You're starting a team tomorrow and you can have either Ken Griffey Jr. or Chipper Jones, but with this caveat: You will have the player for his entire career. Whom do you choose? This was a discussion raised around the "Baseball Tonight" campfire last week. Interesting arguments like this come up all the time; it's one of the fun parts of the job and the knee-jerk reaction in this case is to immediately say Griffey Jr. and his 630 career home runs and 10 straight Gold Gloves. Is that, however, the best answer?
Clearly, there's no wrong choice here. Both players were No. 1 overall draft picks and both players are headed to Cooperstown. What makes this decision complicated is its lone criteria: You must keep your player for the duration of his career, meaning you have to pay him while dealing with his unique personality, manner and injury history as he serves as the standard bearer for your franchise.
If the choice was between only the first 12 years of the players' careers, then the pick is almost certainly Griffey, although the gap in production between the two might not be as great as you presumed. Here's a look at the numbers for Griffey and Jones over their first 12 full seasons, excluding the eight games Jones played for the Braves in 1993.
Chipper Jones, 1995-2006, ages 23 to 34
.304/.402/.541, .943 OPS, 357 HRs, 1,198 RBIs, 0 Gold Gloves, 1 MVP
12-year average: 146 G, 30 HRs, 100 RBIs
Ken Griffey Jr., 1989-2000, ages 19 to 30
.296/.380/.568, .948 OPS, 438 HRs, 1,270 RBIs, 10 Gold Gloves, 1 MVP
12-year average: 140 G, 36 HRs, 106 RBIs
After this is where it gets complicated. Once Griffey passed 30 years old, his production declined, at times dramatically. Granted, he'd played 12 seasons by the time he hit age 31 but remember: you still have to meet your player's salary demands, deal with his occasional moods and injury issues and all that accompanies his status as your franchise cornerstone. Griffey hit .300 only once after the age of 27. Jones hit .300 seven times after turning 27, including a batting title in 2008, when he hit .364 as a 36-year old.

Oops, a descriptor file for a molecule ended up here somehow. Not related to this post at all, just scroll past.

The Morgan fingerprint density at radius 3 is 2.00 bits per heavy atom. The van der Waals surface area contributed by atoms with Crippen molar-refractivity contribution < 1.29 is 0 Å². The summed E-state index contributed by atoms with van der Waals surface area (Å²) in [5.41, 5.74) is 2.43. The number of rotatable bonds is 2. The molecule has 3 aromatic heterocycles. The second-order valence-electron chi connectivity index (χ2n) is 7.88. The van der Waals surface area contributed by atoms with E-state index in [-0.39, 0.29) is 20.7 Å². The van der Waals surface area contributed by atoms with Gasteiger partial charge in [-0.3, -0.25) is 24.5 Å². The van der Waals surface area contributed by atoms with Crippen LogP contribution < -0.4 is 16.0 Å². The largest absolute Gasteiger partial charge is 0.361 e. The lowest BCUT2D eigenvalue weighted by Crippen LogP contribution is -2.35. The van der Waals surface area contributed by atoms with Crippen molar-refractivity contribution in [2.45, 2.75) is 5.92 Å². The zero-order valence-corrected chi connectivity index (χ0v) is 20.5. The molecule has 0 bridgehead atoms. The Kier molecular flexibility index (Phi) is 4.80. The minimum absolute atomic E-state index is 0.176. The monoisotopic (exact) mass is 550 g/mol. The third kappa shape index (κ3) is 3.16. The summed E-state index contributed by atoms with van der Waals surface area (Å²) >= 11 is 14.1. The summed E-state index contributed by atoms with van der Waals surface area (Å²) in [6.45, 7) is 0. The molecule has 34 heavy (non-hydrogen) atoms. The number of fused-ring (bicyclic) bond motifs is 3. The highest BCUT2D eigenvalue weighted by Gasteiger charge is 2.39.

Jones had four, 25-homer seasons after the age of 30 compared to three for Griffey. Overall, Jones had five seasons of batting at least .300 with 30 HRs and 100 RBIs, while Griffey had only three such seasons. Four times, excluding his final season last year, Griffey had seasons in which he played fewer than 100 games. Jones had only one season of fewer than 100 games, last year. As this comparison shows, when looking at each player's final 10 full seasons, you will get more bang for your buck with Chipper. This comparison excludes the 33 games Griffey played before retiring from the Mariners last season and Chipper's 2011 season, which, of course, is not yet complete.
Chipper Jones, 2001-2010, ages 29 to 38
.308/.412/.536, .949 OPS, 246 HRs, 856 RBIs
10-year average: 133 G, 25 HRs, 86 RBIs
Ken Griffey Jr., 2000-2009, ages 30 to 39
.264/.358/.500, .857 OPS, 232 HRs, 677 RBIs
10-year average: 110 G, 23 HRs, 68 RBIs
This comparison is a bit misleading given the fact that it starts Griffey's clock with his first 11 major league seasons already complete while six of the seasons included for Jones are also included in his first 12. The second comparison however, does take place with the players at virtually the same ages, given that Griffey broke in as a 19-year-old in 1989 and Jones wasn't a rookie until 1995 at the age of 23, following the spring training knee injury that cost him the 1994 season.
What stands out are the three injury abbreviated seasons Griffey played for the Reds from 2002 through 2004. During that span, from ages 32 to 34, Griffey batted .255/.358/.501 and averaged only 14 home runs, 36 RBIs and 69 games per season. He did enjoy a power renaissance for three seasons following that span, but there's no ignoring that Griffey's career took a significant downturn following his first season in Cincinnati in 2000. Griffey hit 630 career home runs but only 192 after he turned 31 years old. Including this season, Chipper Jones has hit 443 career home runs but 190 from age 31 on and that meter is still running.
Ken Griffey Jr. is beloved in Seattle, as he should be. Safeco Field is The House That Griffey Built. His four-season run from 1996 through 1999 is legendary; a span that saw him average 52 homers and 142 RBIs while batting .294/.381/.615. Chipper Jones' best four-season stretch came from 1998 through 2001 when he averaged 38 homers and 108 RBIs while batting .318/.419/.587 with a 1.006 OPS. For each player, that career peak came from ages 26 through 29.
Again, because our criteria here means taking the player for his entire career, warts and all, I'll select Chipper Jones. I'll sacrifice the offensive and defensive stratosphere in which Griffey Jr. excelled for the first decade of his career in exchange for the steady durability and 30-something production that Jones' total body of work has provided. In fact, one benefit of this exercise may be in realizing how underrated Chipper Jones has been over the course of his now 18-year career while at the same time appreciating Griffey's brilliance.
Follow Steve Berthiaume on Twitter: @SBerthiaumeESPN.